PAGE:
• Confessions of a Community College Dean

    In which a veteran of cultural studies seminars in the 1990s moves into academic administration and finds himself a married suburban father of two. Foucault, plus lawn care.


“A Known Issue”

Could higher ed benefit from more candor?


March 19, 2015

For the last couple of weeks, the home printer/scanner simply refused to communicate with the laptop. I’ve been trying to deal with some travel receipts, and it has been a real headache. A few days ago, I got a popup message on the laptop noting that the driver wasn’t compatible with the latest version of Windows, and that the incompatibility was “a known issue.”  

Well, yes. I know it quite well by now.

But at a certain level, just seeing that it was a “known issue” actually helped a little. It suggested that I wasn’t doing anything wrong, that my frustration wasn’t just mine, and that I wasn’t losing my mind.  It was validating. Not as validating as the thing actually working, but more than nothing.  

The concept seems portable. What might it look like if schools acknowledged “known issues”?

“Sorry there aren’t enough computers in lab. Lack of funding is a known issue.”

It’s not the usual way. Higher education is largely a reputational industry. There’s a real reluctance to put anything that could be construed as bad news out there. Given that colleges rely on friends to stay afloat -- alumni, donors, legislators, and community partners, most notably -- it’s important for those friends to see the impact of their support. When speaking with the people whose support makes up the gap -- or doesn’t -- between what colleges cost and what they charge, it’s important to speak the language of success, rather than need.  As I learned early on in my bachelor days, neediness is not attractive.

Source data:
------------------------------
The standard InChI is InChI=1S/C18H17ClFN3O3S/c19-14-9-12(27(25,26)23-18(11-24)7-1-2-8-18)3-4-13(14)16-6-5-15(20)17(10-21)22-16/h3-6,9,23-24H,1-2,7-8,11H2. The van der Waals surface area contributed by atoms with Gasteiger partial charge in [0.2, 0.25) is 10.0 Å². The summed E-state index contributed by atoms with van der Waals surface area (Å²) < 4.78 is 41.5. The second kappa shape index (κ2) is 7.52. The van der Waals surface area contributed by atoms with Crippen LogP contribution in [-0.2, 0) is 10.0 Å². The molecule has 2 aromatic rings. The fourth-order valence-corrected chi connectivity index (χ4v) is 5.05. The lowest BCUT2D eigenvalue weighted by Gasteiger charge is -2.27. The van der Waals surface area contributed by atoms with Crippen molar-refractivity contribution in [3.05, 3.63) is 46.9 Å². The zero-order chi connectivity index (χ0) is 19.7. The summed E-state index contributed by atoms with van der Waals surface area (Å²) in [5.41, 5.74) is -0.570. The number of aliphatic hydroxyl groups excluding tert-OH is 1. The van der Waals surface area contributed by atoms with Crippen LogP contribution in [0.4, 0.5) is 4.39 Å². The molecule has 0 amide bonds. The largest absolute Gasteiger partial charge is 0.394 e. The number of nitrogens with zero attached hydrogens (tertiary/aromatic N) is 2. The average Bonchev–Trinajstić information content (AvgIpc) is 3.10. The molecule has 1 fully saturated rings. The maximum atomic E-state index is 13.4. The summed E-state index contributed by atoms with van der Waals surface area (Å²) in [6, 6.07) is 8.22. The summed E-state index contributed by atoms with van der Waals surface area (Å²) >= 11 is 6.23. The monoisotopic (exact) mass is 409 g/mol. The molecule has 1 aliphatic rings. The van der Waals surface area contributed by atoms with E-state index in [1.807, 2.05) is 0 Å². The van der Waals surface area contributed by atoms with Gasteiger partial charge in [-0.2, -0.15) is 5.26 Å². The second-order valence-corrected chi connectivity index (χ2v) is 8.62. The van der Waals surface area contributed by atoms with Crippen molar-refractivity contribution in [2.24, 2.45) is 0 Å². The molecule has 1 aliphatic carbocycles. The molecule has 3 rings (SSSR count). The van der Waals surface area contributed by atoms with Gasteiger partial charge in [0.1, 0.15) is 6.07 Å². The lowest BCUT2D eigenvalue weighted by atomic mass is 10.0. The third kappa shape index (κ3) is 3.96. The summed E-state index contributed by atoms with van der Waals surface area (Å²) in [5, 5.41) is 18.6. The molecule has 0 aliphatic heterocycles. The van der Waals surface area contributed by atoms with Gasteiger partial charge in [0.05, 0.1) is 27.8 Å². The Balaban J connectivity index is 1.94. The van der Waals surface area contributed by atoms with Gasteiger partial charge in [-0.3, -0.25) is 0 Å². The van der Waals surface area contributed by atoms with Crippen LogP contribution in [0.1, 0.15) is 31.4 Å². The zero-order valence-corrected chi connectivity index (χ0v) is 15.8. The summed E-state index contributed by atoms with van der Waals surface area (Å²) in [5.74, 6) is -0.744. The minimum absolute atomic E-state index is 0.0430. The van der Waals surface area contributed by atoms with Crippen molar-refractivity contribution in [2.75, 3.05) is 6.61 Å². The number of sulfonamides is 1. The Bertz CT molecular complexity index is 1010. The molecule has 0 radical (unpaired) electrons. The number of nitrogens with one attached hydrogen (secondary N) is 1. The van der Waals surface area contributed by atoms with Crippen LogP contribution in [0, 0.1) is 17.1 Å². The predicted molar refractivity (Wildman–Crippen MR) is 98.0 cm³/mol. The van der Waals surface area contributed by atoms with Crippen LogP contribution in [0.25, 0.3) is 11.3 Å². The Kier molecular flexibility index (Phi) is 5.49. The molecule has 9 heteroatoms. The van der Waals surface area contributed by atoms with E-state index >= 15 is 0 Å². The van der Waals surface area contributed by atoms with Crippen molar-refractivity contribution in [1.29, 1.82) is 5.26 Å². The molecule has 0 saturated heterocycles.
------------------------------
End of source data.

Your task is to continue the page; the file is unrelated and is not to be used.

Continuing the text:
(That was one of the cultural differences in for-profit higher ed. The for-profit world doesn’t have donors, and it doesn’t rely on community support. It turns a profit from tuition. As a result, it spends far less time and energy reaching out to anyone who isn’t a prospective student. Of course, that inattention to cultivating allies can become a problem when enrollments drop.)

But from a student perspective, a persistent disconnect between upbeat messaging and obvious issues on the ground can lead to a sense that your perspective doesn’t matter. It feeds cynicism, which makes it difficult to form a sense of attachment to the institution. I’ve seen something similar with faculty at places where the leadership falls for the flavor of the month, month after month, without ever owning up to it. After a while, even the good sports start to maintain a distance. When the happy talk is persistently and palpably divorced from observed reality, people don’t respond well.

Finding the sweet spot between protection of reputation and acknowledgement of specific issues isn’t easy, but it’s worth trying. Over the past few years, I’ve heard of doctors starting to move away from the old “never admit anything, for fear of lawsuits” advice to actually apologizing to patients for errors. Apparently, in practices or hospitals where that has become common practice, lawsuits have actually become less common.  Patients who receive apologies feel respected, and are less likely to feel the need to retaliate. It’s a different setting, but I wonder if something similar might hold here.

Students may have a wide range of levels of academic preparation, but nearly all of them are quick to pick up on how they’re treated. A little candor might go a long way. As with the scanner, sometimes it’s helpful even just having your reality validated.

Wise and worldly readers, have you seen that kind of institutional candor used with students? If so, how did it go over?


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Matt Reed

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